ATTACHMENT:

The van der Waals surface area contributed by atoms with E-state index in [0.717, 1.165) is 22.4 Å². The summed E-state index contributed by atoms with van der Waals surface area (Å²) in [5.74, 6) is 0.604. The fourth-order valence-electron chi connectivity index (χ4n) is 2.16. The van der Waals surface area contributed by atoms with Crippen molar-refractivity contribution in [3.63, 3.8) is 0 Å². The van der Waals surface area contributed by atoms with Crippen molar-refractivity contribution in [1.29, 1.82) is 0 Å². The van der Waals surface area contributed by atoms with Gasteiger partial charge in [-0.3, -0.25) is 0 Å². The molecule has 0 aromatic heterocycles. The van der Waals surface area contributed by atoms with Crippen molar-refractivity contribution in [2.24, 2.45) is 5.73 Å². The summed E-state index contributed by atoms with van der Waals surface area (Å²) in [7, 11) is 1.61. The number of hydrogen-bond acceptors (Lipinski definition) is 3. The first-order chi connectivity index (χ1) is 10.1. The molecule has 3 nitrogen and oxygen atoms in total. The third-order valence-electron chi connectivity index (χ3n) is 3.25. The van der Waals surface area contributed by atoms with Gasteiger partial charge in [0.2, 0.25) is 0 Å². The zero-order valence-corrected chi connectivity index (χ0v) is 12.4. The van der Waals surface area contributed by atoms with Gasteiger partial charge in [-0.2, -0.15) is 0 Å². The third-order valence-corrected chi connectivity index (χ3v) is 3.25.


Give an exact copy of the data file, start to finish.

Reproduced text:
The van der Waals surface area contributed by atoms with E-state index in [0.717, 1.165) is 22.4 Å². The summed E-state index contributed by atoms with van der Waals surface area (Å²) in [5.74, 6) is 0.604. The fourth-order valence-electron chi connectivity index (χ4n) is 2.16. The van der Waals surface area contributed by atoms with Crippen molar-refractivity contribution in [3.63, 3.8) is 0 Å². The van der Waals surface area contributed by atoms with Crippen molar-refractivity contribution in [1.29, 1.82) is 0 Å². The van der Waals surface area contributed by atoms with Gasteiger partial charge in [-0.3, -0.25) is 0 Å². The molecule has 0 aromatic heterocycles. The van der Waals surface area contributed by atoms with Crippen molar-refractivity contribution in [2.24, 2.45) is 5.73 Å². The summed E-state index contributed by atoms with van der Waals surface area (Å²) in [7, 11) is 1.61. The number of hydrogen-bond acceptors (Lipinski definition) is 3. The first-order chi connectivity index (χ1) is 10.1. The molecule has 3 nitrogen and oxygen atoms in total. The third-order valence-electron chi connectivity index (χ3n) is 3.25. The van der Waals surface area contributed by atoms with Gasteiger partial charge in [0.2, 0.25) is 0 Å². The zero-order valence-corrected chi connectivity index (χ0v) is 12.4. The van der Waals surface area contributed by atoms with Gasteiger partial charge in [-0.2, -0.15) is 0 Å². The third-order valence-corrected chi connectivity index (χ3v) is 3.25.